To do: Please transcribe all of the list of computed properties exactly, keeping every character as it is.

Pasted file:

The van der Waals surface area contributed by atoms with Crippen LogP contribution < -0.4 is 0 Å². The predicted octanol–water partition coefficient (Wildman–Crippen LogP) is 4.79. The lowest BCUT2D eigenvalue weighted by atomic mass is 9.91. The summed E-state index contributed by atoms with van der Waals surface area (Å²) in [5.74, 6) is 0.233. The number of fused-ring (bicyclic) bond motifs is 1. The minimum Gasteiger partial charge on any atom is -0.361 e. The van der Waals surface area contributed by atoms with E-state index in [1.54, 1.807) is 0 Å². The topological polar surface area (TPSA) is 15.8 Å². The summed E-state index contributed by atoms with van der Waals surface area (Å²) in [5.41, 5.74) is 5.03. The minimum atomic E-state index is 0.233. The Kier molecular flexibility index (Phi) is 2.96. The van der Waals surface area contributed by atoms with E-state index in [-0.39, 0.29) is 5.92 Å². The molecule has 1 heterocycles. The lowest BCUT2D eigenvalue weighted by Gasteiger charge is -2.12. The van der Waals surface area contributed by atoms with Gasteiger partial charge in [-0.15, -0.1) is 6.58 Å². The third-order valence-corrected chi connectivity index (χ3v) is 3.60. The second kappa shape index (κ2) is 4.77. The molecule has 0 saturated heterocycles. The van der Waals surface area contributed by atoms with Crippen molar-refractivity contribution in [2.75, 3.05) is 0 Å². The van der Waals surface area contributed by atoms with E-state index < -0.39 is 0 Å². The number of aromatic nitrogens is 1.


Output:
The van der Waals surface area contributed by atoms with Crippen LogP contribution < -0.4 is 0 Å². The predicted octanol–water partition coefficient (Wildman–Crippen LogP) is 4.79. The lowest BCUT2D eigenvalue weighted by atomic mass is 9.91. The summed E-state index contributed by atoms with van der Waals surface area (Å²) in [5.74, 6) is 0.233. The number of fused-ring (bicyclic) bond motifs is 1. The minimum Gasteiger partial charge on any atom is -0.361 e. The van der Waals surface area contributed by atoms with E-state index in [1.54, 1.807) is 0 Å². The topological polar surface area (TPSA) is 15.8 Å². The summed E-state index contributed by atoms with van der Waals surface area (Å²) in [5.41, 5.74) is 5.03. The minimum atomic E-state index is 0.233. The Kier molecular flexibility index (Phi) is 2.96. The van der Waals surface area contributed by atoms with E-state index in [-0.39, 0.29) is 5.92 Å². The molecule has 1 heterocycles. The lowest BCUT2D eigenvalue weighted by Gasteiger charge is -2.12. The van der Waals surface area contributed by atoms with Gasteiger partial charge in [-0.15, -0.1) is 6.58 Å². The third-order valence-corrected chi connectivity index (χ3v) is 3.60. The second kappa shape index (κ2) is 4.77. The molecule has 0 saturated heterocycles. The van der Waals surface area contributed by atoms with Crippen molar-refractivity contribution in [2.75, 3.05) is 0 Å². The van der Waals surface area contributed by atoms with E-state index < -0.39 is 0 Å². The number of aromatic nitrogens is 1.